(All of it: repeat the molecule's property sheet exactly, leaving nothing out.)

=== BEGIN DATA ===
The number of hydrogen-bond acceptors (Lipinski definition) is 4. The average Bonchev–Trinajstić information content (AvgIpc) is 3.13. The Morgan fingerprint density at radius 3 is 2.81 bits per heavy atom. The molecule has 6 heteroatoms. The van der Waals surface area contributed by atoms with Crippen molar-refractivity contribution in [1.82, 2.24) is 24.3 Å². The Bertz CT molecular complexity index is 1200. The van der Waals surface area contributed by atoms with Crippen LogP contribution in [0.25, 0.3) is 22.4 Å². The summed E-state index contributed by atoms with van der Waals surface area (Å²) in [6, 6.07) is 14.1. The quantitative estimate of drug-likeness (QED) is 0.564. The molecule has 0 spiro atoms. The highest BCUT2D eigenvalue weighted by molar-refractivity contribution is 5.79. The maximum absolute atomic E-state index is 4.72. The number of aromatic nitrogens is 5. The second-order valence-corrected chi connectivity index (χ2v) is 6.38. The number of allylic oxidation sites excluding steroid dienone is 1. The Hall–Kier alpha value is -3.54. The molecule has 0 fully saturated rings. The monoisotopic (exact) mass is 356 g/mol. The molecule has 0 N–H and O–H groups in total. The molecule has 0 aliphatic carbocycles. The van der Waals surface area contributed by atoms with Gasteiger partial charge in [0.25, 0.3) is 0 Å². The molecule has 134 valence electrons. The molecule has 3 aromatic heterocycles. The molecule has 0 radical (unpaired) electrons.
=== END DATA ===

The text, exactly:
The number of hydrogen-bond acceptors (Lipinski definition) is 4. The average Bonchev–Trinajstić information content (AvgIpc) is 3.13. The Morgan fingerprint density at radius 3 is 2.81 bits per heavy atom. The molecule has 6 heteroatoms. The van der Waals surface area contributed by atoms with Crippen molar-refractivity contribution in [1.82, 2.24) is 24.3 Å². The Bertz CT molecular complexity index is 1200. The van der Waals surface area contributed by atoms with Crippen LogP contribution in [0.25, 0.3) is 22.4 Å². The summed E-state index contributed by atoms with van der Waals surface area (Å²) in [6, 6.07) is 14.1. The quantitative estimate of drug-likeness (QED) is 0.564. The molecule has 0 spiro atoms. The highest BCUT2D eigenvalue weighted by molar-refractivity contribution is 5.79. The maximum absolute atomic E-state index is 4.72. The number of aromatic nitrogens is 5. The second-order valence-corrected chi connectivity index (χ2v) is 6.38. The number of allylic oxidation sites excluding steroid dienone is 1. The Hall–Kier alpha value is -3.54. The molecule has 0 fully saturated rings. The monoisotopic (exact) mass is 356 g/mol. The molecule has 0 N–H and O–H groups in total. The molecule has 0 aliphatic carbocycles. The van der Waals surface area contributed by atoms with Gasteiger partial charge in [0.25, 0.3) is 0 Å². The molecule has 134 valence electrons. The molecule has 3 aromatic heterocycles. The molecule has 0 radical (unpaired) electrons.